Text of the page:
• Therapy with tablets should not exceed 12 wk in duration.
  • If acute dystonic reactions occur, inject diphenhydramine 50 mg IM.
  • Incompatibilities for injection solution include the following: cephalothin, chloramphenicol, sodium bicarbonate. Refer to the manufacturer's package insert for compatible solutions.
  • Dilute the injection solution in 50 mL of a parenteral solution (preferably sodium chloride injection) for doses in excess of 10 mg.
  • Administer IV injections of undiluted metoclopramide slowly, allowing 1 to 2 min for 10 mg.
  • Administer IV injections of diluted metoclopramide slowly over a period of not less than 15 min.
  • Metoclopramide injection is light sensitive. Inspect before use and discard if either color or particulate is observed.


Store between 68° and 77°F. Store vials in carton until used. Do not store open single-dose vials for later use; they contain no preservative. Dilutions may be stored unprotected from light under normal light conditions up to 24 h after preparation. Stability of diluted metoclopramide is dependent on solution used. Refer to manufacturer's package insert for guidelines.

Drug Interactions

Acetaminophen, cyclosporine, ethanol, levodopa, tetracycline

Metoclopramide may increase oral bioavailability or absorption of these drugs. Observe patients for adverse reactions and adjust the dose of these agents as needed.

Anticholinergic, opioid analgesics

May decrease effect of metoclopramide on gastric emptying. Observe patients for a decrease or loss of metoclopramide effects. Adjust the metoclopramide dose as needed.


Metoclopramide may decrease the hypoprolactinemic effects of cabergoline. Avoid coadministration.


Bioavailability of cimetidine may be reduced because of decreased absorption as a result of faster gastric transit time. Consider administering cimetidine at least 2 hours before metoclopramide.

CNS depressants (eg, alcohol, anesthetics, barbiturates, opiates, sedatives)

May potentiate CNS depressant effects of metoclopramide. Caution patients of the possible increase in sedative effects. Adjust the dose of these agents as needed.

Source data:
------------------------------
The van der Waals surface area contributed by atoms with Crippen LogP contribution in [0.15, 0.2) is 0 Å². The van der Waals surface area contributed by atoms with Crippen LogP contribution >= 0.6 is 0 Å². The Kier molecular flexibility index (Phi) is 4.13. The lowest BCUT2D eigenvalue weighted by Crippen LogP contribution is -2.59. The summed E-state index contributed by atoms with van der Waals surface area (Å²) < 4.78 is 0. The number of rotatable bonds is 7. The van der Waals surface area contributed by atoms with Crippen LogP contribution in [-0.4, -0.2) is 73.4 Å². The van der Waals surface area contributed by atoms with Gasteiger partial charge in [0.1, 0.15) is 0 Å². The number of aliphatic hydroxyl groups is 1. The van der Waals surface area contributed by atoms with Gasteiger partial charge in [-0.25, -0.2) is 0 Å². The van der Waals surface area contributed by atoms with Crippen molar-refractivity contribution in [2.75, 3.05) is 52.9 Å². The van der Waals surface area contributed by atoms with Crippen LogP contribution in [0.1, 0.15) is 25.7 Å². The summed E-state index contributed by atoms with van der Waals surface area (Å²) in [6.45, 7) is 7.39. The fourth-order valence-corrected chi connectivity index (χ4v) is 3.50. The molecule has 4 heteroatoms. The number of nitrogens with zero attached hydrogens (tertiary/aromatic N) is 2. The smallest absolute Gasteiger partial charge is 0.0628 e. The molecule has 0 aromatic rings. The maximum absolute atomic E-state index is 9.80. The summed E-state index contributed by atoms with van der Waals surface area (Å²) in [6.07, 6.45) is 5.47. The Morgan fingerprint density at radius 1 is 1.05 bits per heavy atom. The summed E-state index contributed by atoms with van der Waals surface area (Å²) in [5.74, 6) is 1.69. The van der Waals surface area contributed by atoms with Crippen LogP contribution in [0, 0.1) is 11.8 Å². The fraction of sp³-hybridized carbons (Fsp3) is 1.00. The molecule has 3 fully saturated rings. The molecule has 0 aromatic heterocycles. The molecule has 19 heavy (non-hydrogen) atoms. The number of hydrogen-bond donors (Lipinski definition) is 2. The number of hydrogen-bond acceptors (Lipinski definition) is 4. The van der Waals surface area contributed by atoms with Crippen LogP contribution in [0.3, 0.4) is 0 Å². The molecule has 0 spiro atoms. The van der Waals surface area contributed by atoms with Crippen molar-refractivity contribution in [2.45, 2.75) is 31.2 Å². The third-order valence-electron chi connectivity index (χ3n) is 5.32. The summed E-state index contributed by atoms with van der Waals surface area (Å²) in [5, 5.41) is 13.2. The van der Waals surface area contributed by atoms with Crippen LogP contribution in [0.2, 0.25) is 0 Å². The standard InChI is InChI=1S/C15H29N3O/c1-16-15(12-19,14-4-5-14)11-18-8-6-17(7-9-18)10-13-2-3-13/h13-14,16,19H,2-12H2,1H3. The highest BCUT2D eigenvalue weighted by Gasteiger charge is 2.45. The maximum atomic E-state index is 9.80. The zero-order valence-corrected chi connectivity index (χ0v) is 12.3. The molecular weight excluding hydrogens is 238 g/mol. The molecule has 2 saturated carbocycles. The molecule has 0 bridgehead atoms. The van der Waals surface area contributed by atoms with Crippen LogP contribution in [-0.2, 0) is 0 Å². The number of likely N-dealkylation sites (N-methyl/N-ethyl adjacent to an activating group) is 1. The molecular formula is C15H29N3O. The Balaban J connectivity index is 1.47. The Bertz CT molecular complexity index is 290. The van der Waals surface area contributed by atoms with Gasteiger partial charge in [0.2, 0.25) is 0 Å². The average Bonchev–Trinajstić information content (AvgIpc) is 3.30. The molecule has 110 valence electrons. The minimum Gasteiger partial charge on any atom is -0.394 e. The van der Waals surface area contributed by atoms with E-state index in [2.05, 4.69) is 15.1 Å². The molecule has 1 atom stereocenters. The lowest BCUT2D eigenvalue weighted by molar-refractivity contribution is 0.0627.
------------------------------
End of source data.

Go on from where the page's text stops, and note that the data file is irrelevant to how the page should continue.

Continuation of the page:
A faster gastric emptying time may allow for an increase in cyclosporine absorption, possibly increasing its immunosuppressive and toxic effects. Measure cyclosporine concentrations when starting or stopping metoclopramide. Adjust the cyclosporine dose as needed.


Absorption may be diminished. Capsules, elixirs, and tablets with a high dissolution rate are least affected and are less likely to interact.


Because metoclopramide syrup contains a small amount of alcohol, there is the possibility of an acute and severe alcohol intolerance reaction. Avoid coadministration of metoclopramide syrup in patients receiving disulfiram.


These agents have opposite effects on dopamine receptors. The bioavailability of levodopa may be increased, and levodopa may decrease the effects of metoclopramide on gastric emptying and lower esophageal pressure. Metoclopramide is relatively contraindicated in patients with Parkinson disease.


Because metoclopramide releases catecholamines in patients with essential hypertension, use cautiously, if at all, in patients receiving MAOIs.


Metoclopramide may decrease the pharmacologic effects of pergolide. Avoid coadministration.

Serotonin reuptake inhibitors (eg, sertraline, venlafaxine)

Metoclopramide plasma concentrations may be elevated because of enzyme inhibition, increasing the pharmacologic effects and adverse reactions. In addition, the risk of serotonin syndrome occurrence may be increased. Observe the patient for an increase in adverse reactions. If serotonin syndrome occurs, immediate medical attention is required.


By inhibiting plasma cholinesterase, metoclopramide may prolong neuromuscular blocking effects such as respiratory depression and paralysis. Use with caution, and closely monitor neuromuscular function. Provide mechanical respiratory support if needed.

Adverse Reactions


Acute CHF, AV block, bradycardia, fluid retention, hypertension, hypotension, supraventricular tachycardia.


Drowsiness, fatigue, lassitude, restlessness (10%); headache (5%); dizziness (4%); somnolence (3%); confusion, depression with suicidal ideation, extrapyramidal symptoms, hallucinations, insomnia, NMS, Parkinson-like symptoms (eg, bradykinesia, cogwheel rigidity, mask-like facies, tremor), tardive dyskinesia.


Transient flushing of face or upper body with high IV doses.